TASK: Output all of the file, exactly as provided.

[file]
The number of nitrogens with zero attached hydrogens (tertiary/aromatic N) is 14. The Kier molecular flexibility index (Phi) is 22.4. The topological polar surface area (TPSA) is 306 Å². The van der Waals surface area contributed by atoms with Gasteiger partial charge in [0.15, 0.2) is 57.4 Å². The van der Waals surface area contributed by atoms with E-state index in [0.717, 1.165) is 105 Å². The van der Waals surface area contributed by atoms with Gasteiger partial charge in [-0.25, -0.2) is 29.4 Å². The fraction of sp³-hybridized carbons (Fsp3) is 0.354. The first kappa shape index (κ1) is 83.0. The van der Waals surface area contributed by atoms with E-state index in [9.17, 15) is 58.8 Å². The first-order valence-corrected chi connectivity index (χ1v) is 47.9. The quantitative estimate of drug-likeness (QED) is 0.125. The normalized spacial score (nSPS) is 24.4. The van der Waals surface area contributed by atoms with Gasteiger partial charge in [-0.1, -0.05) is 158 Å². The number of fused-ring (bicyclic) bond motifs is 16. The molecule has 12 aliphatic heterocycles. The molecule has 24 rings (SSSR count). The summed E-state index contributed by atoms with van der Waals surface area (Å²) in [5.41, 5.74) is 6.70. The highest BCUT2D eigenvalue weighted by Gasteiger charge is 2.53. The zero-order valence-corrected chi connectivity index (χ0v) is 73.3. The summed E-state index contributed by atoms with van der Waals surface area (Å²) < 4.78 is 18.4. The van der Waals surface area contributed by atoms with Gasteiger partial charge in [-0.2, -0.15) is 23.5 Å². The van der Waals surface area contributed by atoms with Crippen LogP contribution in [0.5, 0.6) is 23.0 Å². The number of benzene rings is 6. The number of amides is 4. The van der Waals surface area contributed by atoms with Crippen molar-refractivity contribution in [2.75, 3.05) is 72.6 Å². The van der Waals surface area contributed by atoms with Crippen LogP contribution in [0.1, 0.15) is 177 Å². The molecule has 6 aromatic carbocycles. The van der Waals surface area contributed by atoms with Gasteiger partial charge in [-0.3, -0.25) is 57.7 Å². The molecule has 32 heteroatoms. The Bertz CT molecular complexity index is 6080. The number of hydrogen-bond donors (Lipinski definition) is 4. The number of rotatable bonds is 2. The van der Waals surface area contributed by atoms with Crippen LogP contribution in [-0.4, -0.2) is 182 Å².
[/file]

The number of nitrogens with zero attached hydrogens (tertiary/aromatic N) is 14. The Kier molecular flexibility index (Phi) is 22.4. The topological polar surface area (TPSA) is 306 Å². The van der Waals surface area contributed by atoms with Gasteiger partial charge in [0.15, 0.2) is 57.4 Å². The van der Waals surface area contributed by atoms with E-state index in [0.717, 1.165) is 105 Å². The van der Waals surface area contributed by atoms with Gasteiger partial charge in [-0.25, -0.2) is 29.4 Å². The fraction of sp³-hybridized carbons (Fsp3) is 0.354. The first kappa shape index (κ1) is 83.0. The van der Waals surface area contributed by atoms with E-state index in [9.17, 15) is 58.8 Å². The first-order valence-corrected chi connectivity index (χ1v) is 47.9. The quantitative estimate of drug-likeness (QED) is 0.125. The normalized spacial score (nSPS) is 24.4. The van der Waals surface area contributed by atoms with Gasteiger partial charge in [-0.1, -0.05) is 158 Å². The number of fused-ring (bicyclic) bond motifs is 16. The molecule has 12 aliphatic heterocycles. The molecule has 24 rings (SSSR count). The summed E-state index contributed by atoms with van der Waals surface area (Å²) in [5.41, 5.74) is 6.70. The highest BCUT2D eigenvalue weighted by Gasteiger charge is 2.53. The zero-order valence-corrected chi connectivity index (χ0v) is 73.3. The summed E-state index contributed by atoms with van der Waals surface area (Å²) < 4.78 is 18.4. The van der Waals surface area contributed by atoms with Gasteiger partial charge in [-0.2, -0.15) is 23.5 Å². The van der Waals surface area contributed by atoms with Crippen LogP contribution in [0.5, 0.6) is 23.0 Å². The number of benzene rings is 6. The number of amides is 4. The van der Waals surface area contributed by atoms with Crippen molar-refractivity contribution in [2.75, 3.05) is 72.6 Å². The van der Waals surface area contributed by atoms with Crippen LogP contribution in [0.1, 0.15) is 177 Å². The molecule has 6 aromatic carbocycles. The van der Waals surface area contributed by atoms with Gasteiger partial charge in [-0.3, -0.25) is 57.7 Å². The molecule has 32 heteroatoms. The Bertz CT molecular complexity index is 6080. The number of hydrogen-bond donors (Lipinski definition) is 4. The number of rotatable bonds is 2. The van der Waals surface area contributed by atoms with Crippen LogP contribution in [-0.4, -0.2) is 182 Å².